March 13th, 2015 Brian Herzog
Terry Pratchett died this week, and I, like many people, were saddened.
I came to the Discworld books later in my life, sort of by accident (which is the best way to come across books like the Discworld books), and to say I liked them is an understatement. It was more like the worlds and characters had just been waiting for me and were happy to have me turn up.
It wasn't until later that I realized I had already read some Pratchett, without knowing it. His book, Good Omens, co-written with Neil Gaiman, was another I had inadvertently come to on my own, on the shelf in an independent book shop in Yellow Springs, Ohio. I can't say it changed my life, but I thoroughly enjoyed it, and was also introduced to Neil Gaiman that way. I somehow missed the introduction to Terry Pratchett, but since I got there in the end, I suppose it is okay.
Perhaps because of this, but perhaps also just because they are similar and the connection is logical, I have always linked Terry Pratchett and Neil Gaiman in my head.
So when I came across the following line while reading Neil Gaiman's Trigger Warning today (specifically in the story, The Man Who Forgot Ray Bradbury), I couldn't help but be reminded of Terry Pratchett's death:
I sometimes imagine I would like my ashes to be scattered in a library. But then the librarians would just have to come in early the next morning to sweep them up again, before the people got there.
Very appropriate on many levels, but it also seems that there is hardly a tribute fitting enough for such a creative and prolific writer as Terry Pratchett.
November 22nd, 2014 Brian Herzog
This question definitely took me by surprised and I don't think I did a great job of answering it.
A patron, who I would guess was in her sixties, walks up to the desk and says,
Do you have a book to tell you what to do in case of an emergency? I've been taking care of my mother but no one tells you what to do if something were to happen.
For whatever reason, my first thought was that "if something were to happen" was a euphemism for "my mother dying" - but then I thought, no, that can't be right.
We do have books on first aid and emergency preparedness, but just to be on the safe side I asked the patron what kind of information she was looking for. She said,
Like who are you supposed to call or what are you supposed to do? I mean other than a funeral home.
Oh, so we were talking about that.
I don't know for sure, but I suspect we didn't have any books that would tell her who to call when her elderly mother dies. Obviously the police would be a good choice, although I don't think I said that. I think ultimately it's the coroner that needs to be informed of a death, but I don't know if anyone can just call them directly. I'm also not sure why she ruled out a funeral home, and I'm sure if arrangements are made ahead of time, they'd know exactly what to do at every step of the way.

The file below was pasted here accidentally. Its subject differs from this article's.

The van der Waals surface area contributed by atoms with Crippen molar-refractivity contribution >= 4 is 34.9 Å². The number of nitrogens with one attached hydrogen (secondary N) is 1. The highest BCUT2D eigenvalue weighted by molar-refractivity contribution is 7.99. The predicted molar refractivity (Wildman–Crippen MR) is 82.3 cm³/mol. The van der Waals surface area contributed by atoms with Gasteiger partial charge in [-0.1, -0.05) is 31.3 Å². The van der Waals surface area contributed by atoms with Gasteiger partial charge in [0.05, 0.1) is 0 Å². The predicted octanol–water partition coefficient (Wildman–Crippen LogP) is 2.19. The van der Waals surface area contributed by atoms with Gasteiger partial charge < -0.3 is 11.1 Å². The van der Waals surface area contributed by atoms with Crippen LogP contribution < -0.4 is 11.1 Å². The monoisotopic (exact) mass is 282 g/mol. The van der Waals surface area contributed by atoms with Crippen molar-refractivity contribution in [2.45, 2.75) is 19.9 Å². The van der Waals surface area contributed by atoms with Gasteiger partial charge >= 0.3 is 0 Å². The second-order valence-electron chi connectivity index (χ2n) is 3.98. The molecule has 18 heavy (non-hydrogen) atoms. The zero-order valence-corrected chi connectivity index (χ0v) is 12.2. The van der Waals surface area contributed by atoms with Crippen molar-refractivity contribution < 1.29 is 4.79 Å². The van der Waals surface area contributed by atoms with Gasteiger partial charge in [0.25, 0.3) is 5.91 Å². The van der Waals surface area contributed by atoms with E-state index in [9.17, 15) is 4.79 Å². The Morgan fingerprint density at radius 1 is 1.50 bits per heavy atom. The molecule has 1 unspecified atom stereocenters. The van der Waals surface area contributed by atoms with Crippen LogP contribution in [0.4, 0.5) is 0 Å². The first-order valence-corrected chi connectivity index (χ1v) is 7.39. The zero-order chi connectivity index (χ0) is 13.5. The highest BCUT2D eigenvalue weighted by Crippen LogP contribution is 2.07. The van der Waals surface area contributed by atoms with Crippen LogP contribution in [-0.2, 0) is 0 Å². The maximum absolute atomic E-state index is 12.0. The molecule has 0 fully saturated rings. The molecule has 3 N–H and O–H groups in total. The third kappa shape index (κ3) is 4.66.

I was still thinking along the lines of some kind of resource to give her, but anything like this would probably be more of a pamphlet than a book. I don't think we have any "preparing for end of life" pamphlets like that, but it occurred to me that the senior center might. I mentioned the senior center and she kind of lit up, saying,
Oh, that's a perfect idea. I was going there next anyway to drop off knitting. My mother has a lot of projects started and yarn that I don't think she'll ever use again, so I was taking it there for other people to work on.
Okay. I gave her the name of the senior center's Director and explained how to find the office, and hopefully they'll have what she needs.
After the patron left I felt bad that I didn't have a better answer. I could have called the senior center, or maybe better yet the town nurse, to get an idea of the protocol for when someone dies. But hopefully the senior center staff will be able to give her the information she needs and help her through this time.
March 19th, 2009 Brian Herzog
Finding information on library shelves always has an element of serendipity to it, but I experienced a bit of it with my request list and patron donations. Here's what I've been reading/watching this recently:
Dead Like Me - I've been watching this series on DVD for the last couple months, and the last movie came in last week. It's about a girl who is a grim reaper, living on earth in secret, helping souls cross over (and it has a frog in it).
Meet Joe Black - I'd never seen this movie, so when a patron donated the DVD, I took it home to watch it. It's about a guy who is death who visits earth, in secret, and helps a soul cross over.
The Black Book of Secrets - I requested this YA book months ago, and it came in last week. It's not about death, but is about the black and sinister secrets everyone carries with them in their lives (and it has a frog in it).
Blank Spots on the Map - This is the book I leave at work to read during lunch. It's about all the secret places in the country the government uses for intelligence work and top secret programs - in other words, Black Ops.
I always have a lot of things on request, and I thought it odd that this group would all find their way to me at about the same time. Perhaps, rather than serendipity or coincidence, this concurrent collection is actually revealing my true nature in all its secretive blacky deathness.
Or, perhaps I just like spies, YA novels, Mandy Patinkin and Brad Pitt. And frogs.
Tags: black, Books, chance, coincidence, death, dvds, items, libraries, Library, public, secrets, serendipity, similar